Tuesday, October 26, 2010

Pseudo-Conservatives are the Real Deal Says Left-Liberal

Left-liberal Corey Robin attempts, and utterly fails, to argue that "[t]oday's winger, like yesterday's, is not a pseudo-conservative; he's the real deal" — Why Conservatives Love War.

"Encoded in the conservative movement's DNA, the argument for violence derives from Burke himself," the author asserts, in one of the most tenuous arguments I've ever read, based soley as it is on the philosopher's idea "the self is desperately in need of negative stimuli of the sort that can be provided only by pain and danger," which the author admits comes from "his early 20s" and "predates his entry into politics" and is often "dismiss[ed]... as apolitical juvenilia."

I'd like to dismiss Prof. Robin's screed as left-liberal juvenilia, but methinks the author, who, "[d]espite being a progressive, [has] devoted his scholarly attention to the study of the contemporary forms of American conservatism and neoconservatism," is stuck in what Bill Kauffman once called one of the two "ideological veal-crates" Americans are offfered. Citing Strauss, Teddy Roosevelt and Francis Fukuyama in the same paragraph with Burke shows he hasn't a clue about his supposed area of expertise.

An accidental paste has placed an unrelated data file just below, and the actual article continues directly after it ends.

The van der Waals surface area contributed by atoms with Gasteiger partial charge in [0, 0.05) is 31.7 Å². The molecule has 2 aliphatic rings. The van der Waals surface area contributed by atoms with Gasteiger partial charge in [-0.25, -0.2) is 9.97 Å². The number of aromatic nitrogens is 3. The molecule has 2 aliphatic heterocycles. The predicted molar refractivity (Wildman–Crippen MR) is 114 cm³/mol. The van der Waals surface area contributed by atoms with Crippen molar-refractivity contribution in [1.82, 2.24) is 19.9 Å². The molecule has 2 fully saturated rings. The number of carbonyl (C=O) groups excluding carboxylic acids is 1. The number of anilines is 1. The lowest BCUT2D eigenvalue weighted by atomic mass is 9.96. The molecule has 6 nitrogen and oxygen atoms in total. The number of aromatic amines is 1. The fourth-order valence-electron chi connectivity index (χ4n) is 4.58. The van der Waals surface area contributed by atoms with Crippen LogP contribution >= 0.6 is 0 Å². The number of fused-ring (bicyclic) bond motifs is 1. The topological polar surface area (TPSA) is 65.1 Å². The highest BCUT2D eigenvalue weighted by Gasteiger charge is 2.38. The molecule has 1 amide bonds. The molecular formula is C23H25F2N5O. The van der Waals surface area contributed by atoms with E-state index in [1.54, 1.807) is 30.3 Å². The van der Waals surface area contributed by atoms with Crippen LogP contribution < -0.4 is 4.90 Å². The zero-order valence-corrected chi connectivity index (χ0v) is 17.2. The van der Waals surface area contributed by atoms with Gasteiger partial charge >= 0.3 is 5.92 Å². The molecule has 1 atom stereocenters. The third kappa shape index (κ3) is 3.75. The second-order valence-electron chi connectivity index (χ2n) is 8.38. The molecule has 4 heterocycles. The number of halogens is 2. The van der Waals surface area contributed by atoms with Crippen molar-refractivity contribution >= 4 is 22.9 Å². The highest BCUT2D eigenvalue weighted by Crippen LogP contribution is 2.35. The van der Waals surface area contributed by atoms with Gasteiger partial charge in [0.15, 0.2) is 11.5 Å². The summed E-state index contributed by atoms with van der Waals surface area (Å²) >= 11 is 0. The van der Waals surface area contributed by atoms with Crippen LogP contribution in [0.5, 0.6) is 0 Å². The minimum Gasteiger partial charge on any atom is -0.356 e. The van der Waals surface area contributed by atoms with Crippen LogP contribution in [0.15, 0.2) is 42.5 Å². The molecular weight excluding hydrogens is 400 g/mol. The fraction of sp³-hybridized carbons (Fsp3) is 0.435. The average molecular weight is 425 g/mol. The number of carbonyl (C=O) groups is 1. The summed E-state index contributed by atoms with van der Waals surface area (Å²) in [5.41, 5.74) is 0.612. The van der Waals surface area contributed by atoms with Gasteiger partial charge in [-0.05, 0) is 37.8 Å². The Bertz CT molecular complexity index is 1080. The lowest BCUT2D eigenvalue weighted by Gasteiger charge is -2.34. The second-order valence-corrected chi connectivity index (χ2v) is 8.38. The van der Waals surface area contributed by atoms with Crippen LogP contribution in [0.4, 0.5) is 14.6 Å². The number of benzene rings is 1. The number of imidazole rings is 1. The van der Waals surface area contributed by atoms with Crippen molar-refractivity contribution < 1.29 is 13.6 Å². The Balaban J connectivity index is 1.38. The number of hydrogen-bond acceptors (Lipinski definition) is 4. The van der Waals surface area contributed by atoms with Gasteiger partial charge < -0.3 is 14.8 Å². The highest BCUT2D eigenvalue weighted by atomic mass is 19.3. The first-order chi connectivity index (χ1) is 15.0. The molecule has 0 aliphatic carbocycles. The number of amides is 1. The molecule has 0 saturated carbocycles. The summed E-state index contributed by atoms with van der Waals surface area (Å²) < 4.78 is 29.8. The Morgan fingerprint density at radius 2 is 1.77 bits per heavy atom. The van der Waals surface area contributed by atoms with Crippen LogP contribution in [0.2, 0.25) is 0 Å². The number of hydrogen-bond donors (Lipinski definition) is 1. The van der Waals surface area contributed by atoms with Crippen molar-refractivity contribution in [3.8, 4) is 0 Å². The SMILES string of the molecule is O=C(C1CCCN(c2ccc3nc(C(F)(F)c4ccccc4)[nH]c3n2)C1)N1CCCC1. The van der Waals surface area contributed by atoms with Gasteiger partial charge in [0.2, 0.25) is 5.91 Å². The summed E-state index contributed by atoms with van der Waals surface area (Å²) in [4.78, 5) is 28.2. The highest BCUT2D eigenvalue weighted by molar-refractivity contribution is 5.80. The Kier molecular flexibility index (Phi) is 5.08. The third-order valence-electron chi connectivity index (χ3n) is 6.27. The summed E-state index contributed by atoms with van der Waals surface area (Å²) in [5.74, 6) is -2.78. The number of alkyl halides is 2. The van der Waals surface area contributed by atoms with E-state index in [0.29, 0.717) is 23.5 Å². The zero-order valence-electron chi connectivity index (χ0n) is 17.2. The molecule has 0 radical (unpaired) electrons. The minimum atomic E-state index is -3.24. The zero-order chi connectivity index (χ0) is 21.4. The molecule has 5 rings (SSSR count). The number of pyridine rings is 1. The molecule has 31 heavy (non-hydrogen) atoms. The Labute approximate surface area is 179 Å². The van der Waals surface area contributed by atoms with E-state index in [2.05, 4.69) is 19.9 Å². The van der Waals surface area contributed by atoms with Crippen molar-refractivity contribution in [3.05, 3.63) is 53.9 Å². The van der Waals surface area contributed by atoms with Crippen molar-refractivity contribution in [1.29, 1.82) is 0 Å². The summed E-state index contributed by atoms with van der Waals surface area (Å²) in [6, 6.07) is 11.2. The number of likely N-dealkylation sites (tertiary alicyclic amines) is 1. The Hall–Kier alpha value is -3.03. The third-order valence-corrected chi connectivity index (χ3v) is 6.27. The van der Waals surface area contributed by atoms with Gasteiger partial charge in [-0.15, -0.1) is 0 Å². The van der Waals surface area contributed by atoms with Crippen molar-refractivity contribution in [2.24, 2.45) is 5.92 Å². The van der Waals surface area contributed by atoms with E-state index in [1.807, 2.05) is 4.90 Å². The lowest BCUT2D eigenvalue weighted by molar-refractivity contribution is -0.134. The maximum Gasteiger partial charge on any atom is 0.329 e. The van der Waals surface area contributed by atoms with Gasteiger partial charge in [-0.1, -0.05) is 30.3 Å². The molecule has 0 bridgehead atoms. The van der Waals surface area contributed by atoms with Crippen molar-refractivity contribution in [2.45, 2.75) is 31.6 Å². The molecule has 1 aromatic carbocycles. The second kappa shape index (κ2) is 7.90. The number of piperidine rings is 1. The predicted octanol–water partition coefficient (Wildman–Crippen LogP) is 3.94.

His research has probably introduced him to some of the antiwar conservative publications and individuals often linked to here, which perhaps first intrigued him but ultimately repelled him when he realized they didn't fit into either veil-crate. Like the pseudo-conservative, he cannot fathom someone not agreeing with every point on his agenda. Unlike the true conservative, he cannot tolerate people with whom he disagrees on certain issues. This tortured article is the result of his confusion.

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Omnes Sancti et Sanctæ Coreæ, orate pro nobis.